Naturally, the film also works hard on being funny, too. Apart from a few toilet-jokes, there is mainly the moments with the little boy, who as a running gag jumps of the roof of a house with several flying tools, because he believes that he can fly.

More than anything else the movie is feeding off of the charisma of the two main actors. Director Yun already collaborated with Ha Ji-won and Lim Chang-jung, namely in the already mentioned "Sex is Zero", and here it shows, that he still knows how he has to bring them and the chemistry between them on screen best. As characters the two may seem a bit one-dimensional, which by the way is the case with any of the characters, but they have the necessary charisma to grasp the audience.
It isn't the first time for Lim to prove his talent as a comedian, and thus he once again convinces as the gangster with a heart, even tough the script writer surely doesn't deserve any originality points for his character writing...
Who's really credible and even quite impressive is Ha Ji-won ("Damo", "Love so Divine", "The Duelist"). Not because of the profoundess of her character play, which is almost impossible as the script writer didn't provide her with useful material, but because of her physical performance. She runs across the screen like a bundle of energy, and she even underwent box training for this movie. And it shows. Still, it looks somehow perverse when her nose is beaten bloody in the several boxing matches. Big respect for this unusual display of physical prowess. She always was one of my favorite Korean actresses and she strengthens this feeling of mine just once again, even though I really would like to see her in a serious role, in which she can actually display all of her acting talent.

The whole boxing story feels somewhat contrived and out of place, but thanks to this plot Ha Ji-won and Korea's top fighting choreographer Jung Doo-hong get some nice and dramatic scenes together on screen. Even one certain scene between the two towards the end, which easily could have run the risk to feel cheesy, is surprisingly touching. Nonetheless, the film is full of cinematic plot devices that are far from what you should be considering to sell your audience. How can Myung-ran as an amateur who never could score a win, suddenly get a match against the Asian boxing champion?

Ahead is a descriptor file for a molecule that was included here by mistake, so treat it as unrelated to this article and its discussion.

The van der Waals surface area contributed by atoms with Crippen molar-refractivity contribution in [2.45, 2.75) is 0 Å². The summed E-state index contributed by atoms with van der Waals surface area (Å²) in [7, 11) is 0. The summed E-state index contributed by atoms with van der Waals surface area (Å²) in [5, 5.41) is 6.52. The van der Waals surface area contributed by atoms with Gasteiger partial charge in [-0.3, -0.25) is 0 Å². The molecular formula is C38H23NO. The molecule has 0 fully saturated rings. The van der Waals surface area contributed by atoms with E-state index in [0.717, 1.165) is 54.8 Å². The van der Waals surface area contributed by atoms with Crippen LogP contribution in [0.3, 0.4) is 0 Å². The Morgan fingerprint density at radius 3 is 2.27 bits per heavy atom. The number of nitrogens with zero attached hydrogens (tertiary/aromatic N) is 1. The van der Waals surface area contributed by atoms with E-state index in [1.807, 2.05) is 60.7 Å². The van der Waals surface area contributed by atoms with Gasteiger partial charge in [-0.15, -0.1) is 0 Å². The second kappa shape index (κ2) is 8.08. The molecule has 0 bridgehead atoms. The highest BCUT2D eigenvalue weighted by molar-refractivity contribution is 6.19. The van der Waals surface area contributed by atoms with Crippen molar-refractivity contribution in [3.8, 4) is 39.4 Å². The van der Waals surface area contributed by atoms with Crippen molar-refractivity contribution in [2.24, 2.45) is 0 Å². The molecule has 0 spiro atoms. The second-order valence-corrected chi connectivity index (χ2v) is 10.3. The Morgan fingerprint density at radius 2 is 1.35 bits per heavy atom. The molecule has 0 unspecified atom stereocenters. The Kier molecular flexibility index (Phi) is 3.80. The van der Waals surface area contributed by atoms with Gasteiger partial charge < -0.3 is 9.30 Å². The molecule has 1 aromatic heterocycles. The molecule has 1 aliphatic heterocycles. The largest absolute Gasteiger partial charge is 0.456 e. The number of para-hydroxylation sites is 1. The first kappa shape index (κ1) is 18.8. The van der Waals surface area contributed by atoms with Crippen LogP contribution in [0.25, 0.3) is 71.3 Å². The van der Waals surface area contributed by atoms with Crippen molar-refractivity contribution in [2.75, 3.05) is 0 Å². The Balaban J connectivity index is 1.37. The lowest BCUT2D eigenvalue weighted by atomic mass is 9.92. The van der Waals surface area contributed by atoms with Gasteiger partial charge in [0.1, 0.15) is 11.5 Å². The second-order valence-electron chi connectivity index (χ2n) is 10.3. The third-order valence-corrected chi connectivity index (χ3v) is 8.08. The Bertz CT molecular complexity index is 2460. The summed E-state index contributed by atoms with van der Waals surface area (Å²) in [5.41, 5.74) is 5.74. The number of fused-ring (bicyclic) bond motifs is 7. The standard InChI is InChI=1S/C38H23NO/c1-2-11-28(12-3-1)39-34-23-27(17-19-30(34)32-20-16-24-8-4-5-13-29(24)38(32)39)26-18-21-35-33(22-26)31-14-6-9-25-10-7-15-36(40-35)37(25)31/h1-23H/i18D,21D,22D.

However, what's really devaluating the film's quality are some astonishingly serious and brutal scenes. How can you show toilet-jokes, a nice love story between a "pyramid scheme" employee and a coffee vending machine guy, in the same breath in which you let gangsters beat up the residents of a village, while one of the villagers even sets light on herself out of protest? This all just doesn't fit together and needlessly deprives the movie of a lot of good will you are willing to give it.

However, apart from a certain inconsistency, you have to give the director credit, that there is no artificial love story between the two main protagonists. Yet, there comes the moment, when you have to fear that the director might drive his movie into the ground at the last minute by implementing a divine miracle. Luckily, aside from a sudden plant growth and the appearance of a ghost, the "miracles" depicted are of human nature. You almost get the feeling as if director Yun wanted to give his work some substance, and to a small degree he even succeeds. Yet, in the end he succumbs to the rules of a comedy, so that everything heads for a happy end, eventually. This is somewhat of a shame, but then again, it's just what the audience expected. Thus, it's already worth some words of praise that "Miracle on 1st Street" in fact tries to be more profound than your usual genre treat, even if the film might feel a bit disjointed consequently.

(Author: Manfred Selzer)